Zilk to meet with Havel
Helmut Zilk, former mayor of Vienna, who was recently accused of having collaborated with the former communist secret service in this country has accepted President Havel's invitation for him to visit Prague and view the incriminating stb file for himself. Zilk told reporters in Vienna Wednesday he had hoped the Czech president would extend such an invitation in order that the whole affair could be cleared up in a civilized manner. I will not take court action until I see this evidence, Zilk said, adding that the affair had not marred his relationship with President Havel whom he had great respect for. Helmut Zilk is expected in Prague next week at the earliest since his wife is currently in hospital recovering from surgery.
What's to be done with the stb files?
The Zilk affair has caused fresh debate among Czech politicians as to how the country should best handle its sensitive communist legacy. Freedom Union leader Jan Ruml suggested that it would be best to make the list of alleged stb collaborators public, others suggest eliminating it as not altogether trustworthy. While political advisor to the President Jiri Pehe has criticized the first suggestion, saying it would only divide society and raise tension, vice-premier Pavel Rychetsky has pointed out that the files need to be kept while the screening law which bars top government officials from office is in effect. That is due to expire in two years' time.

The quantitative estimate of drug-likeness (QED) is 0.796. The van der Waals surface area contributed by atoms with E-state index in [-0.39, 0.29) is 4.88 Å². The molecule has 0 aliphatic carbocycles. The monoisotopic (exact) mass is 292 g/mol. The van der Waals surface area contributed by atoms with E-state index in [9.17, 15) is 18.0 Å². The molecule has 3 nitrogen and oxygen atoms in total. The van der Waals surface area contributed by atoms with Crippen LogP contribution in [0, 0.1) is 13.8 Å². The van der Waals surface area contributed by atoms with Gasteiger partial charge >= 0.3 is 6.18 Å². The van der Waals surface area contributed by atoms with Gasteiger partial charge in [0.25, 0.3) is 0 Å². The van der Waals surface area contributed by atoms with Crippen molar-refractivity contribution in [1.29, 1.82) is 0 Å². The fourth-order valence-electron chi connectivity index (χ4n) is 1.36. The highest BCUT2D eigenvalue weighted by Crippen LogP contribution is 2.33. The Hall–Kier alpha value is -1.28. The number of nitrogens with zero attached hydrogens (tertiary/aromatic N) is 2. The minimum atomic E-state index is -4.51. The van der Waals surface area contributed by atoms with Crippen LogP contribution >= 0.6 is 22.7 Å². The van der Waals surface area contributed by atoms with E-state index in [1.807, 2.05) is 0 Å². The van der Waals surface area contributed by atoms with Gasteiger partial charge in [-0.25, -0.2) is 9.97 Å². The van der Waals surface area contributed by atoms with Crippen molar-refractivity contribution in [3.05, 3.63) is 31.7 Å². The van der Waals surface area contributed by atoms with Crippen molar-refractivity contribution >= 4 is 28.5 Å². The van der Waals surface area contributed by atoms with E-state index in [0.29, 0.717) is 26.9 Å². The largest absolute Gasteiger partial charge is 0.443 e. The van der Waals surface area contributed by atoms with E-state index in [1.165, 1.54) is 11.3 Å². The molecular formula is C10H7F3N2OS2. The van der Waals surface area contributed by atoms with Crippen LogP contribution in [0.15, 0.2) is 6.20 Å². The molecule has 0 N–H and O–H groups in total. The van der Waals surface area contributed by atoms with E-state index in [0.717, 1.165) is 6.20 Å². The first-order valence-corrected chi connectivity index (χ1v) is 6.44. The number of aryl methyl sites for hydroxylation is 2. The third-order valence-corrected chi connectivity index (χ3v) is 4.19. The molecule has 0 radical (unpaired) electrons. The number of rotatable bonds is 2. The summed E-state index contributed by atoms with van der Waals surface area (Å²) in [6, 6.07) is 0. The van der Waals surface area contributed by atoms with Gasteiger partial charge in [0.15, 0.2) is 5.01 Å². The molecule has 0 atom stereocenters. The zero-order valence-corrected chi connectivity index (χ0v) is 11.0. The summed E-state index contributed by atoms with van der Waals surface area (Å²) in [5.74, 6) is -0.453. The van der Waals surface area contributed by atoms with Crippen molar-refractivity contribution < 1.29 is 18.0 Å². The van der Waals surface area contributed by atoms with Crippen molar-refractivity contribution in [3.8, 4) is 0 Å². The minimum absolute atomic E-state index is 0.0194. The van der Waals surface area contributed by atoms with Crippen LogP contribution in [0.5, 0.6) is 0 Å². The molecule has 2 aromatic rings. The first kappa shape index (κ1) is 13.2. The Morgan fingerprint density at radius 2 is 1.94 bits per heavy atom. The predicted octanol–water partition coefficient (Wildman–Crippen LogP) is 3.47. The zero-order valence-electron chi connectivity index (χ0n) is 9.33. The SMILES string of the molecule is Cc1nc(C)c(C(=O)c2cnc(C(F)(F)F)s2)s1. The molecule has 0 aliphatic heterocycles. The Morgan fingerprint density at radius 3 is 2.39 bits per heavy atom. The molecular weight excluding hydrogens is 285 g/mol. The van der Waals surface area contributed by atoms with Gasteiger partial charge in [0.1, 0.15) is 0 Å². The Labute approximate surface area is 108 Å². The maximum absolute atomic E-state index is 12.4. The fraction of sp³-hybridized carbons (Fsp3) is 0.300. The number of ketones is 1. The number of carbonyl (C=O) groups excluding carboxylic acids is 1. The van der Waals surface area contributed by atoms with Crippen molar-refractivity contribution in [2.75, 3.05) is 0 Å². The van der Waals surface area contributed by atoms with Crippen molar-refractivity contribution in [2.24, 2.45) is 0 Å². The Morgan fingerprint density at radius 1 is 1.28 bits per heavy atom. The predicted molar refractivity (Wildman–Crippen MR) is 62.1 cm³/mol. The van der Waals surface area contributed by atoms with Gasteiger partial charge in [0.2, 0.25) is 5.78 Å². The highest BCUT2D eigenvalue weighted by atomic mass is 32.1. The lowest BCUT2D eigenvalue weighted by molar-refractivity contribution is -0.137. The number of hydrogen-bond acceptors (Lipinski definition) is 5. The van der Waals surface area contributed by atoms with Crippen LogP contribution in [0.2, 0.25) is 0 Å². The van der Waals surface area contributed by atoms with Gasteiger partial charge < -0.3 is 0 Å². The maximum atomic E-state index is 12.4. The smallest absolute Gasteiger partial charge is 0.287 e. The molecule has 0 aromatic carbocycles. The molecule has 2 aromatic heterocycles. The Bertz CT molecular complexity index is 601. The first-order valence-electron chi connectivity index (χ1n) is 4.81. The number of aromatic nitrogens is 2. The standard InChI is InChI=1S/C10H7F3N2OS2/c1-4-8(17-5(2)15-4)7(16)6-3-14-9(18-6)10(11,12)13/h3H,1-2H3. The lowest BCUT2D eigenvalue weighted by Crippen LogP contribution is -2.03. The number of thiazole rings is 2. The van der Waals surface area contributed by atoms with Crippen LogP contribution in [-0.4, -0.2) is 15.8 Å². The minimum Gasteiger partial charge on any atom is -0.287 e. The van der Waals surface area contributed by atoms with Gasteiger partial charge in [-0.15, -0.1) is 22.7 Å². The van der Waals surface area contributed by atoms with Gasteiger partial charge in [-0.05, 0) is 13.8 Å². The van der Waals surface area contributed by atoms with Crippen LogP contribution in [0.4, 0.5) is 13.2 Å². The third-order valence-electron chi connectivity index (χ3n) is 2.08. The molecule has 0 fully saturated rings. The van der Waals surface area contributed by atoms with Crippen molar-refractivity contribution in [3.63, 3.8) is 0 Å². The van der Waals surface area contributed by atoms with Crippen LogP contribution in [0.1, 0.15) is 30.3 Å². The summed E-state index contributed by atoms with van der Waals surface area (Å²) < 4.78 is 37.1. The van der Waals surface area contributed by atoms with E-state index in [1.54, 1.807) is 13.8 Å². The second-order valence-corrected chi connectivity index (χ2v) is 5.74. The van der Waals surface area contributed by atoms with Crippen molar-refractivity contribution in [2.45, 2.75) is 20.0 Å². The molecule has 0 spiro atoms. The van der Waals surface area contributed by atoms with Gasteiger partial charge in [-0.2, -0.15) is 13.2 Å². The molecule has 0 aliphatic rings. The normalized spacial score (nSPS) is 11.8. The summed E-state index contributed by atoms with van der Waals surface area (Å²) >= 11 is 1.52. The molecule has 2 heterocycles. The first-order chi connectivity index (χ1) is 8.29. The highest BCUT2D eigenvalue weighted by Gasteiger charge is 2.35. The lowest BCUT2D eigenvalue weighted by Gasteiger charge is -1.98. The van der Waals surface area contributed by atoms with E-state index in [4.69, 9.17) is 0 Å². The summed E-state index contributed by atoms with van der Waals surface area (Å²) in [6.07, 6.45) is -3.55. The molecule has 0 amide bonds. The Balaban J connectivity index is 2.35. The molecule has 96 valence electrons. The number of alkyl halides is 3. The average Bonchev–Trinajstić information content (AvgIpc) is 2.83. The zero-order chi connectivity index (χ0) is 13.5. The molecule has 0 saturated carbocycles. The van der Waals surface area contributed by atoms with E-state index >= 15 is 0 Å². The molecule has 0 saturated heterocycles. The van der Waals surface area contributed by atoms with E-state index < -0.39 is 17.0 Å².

Slovakia wants old footing
Slovakia has expressed a desire to revitalize relations with the Czech Republic. Visiting Slovak defense minister Pavel Kanis told Czech officials on Wednesday that the new Slovak leadership would work to repair the damage done under Slovak ex-premier Vladimir Meciar when contacts were down to a minimum. The fact that a defense minister was received by the head of state shows that Prague is ready to meet Bratislava half-way. In talks with prime minister Milos Zeman Kanis thanked the Czech side for openly supporting its ambition to join Western structures during talks in Brussels and expressed a desire to join the Visegrad Group of states as soon as possible.
Half of Czechs intend to vote
Research agencies focusing on the upcoming senatorial and local elections say they expect a turnout of just over 50%. Two thirds of those who intend going to the polls say they will give their vote to one of the two strongest parties on the Czech political scene - the governing Social Democrats or the right wing Civic Democratic Party of Vaclav Klaus. Only a fifth of all eligible voters feel that they have been given sufficient information on policy issues.
And finally a look at the weather: Thursday should be partly cloudy to overcast with scattered rainshowers and day temp between 5 and 9 degs C. Nighttime lows between plus 3 and minus 1 degs.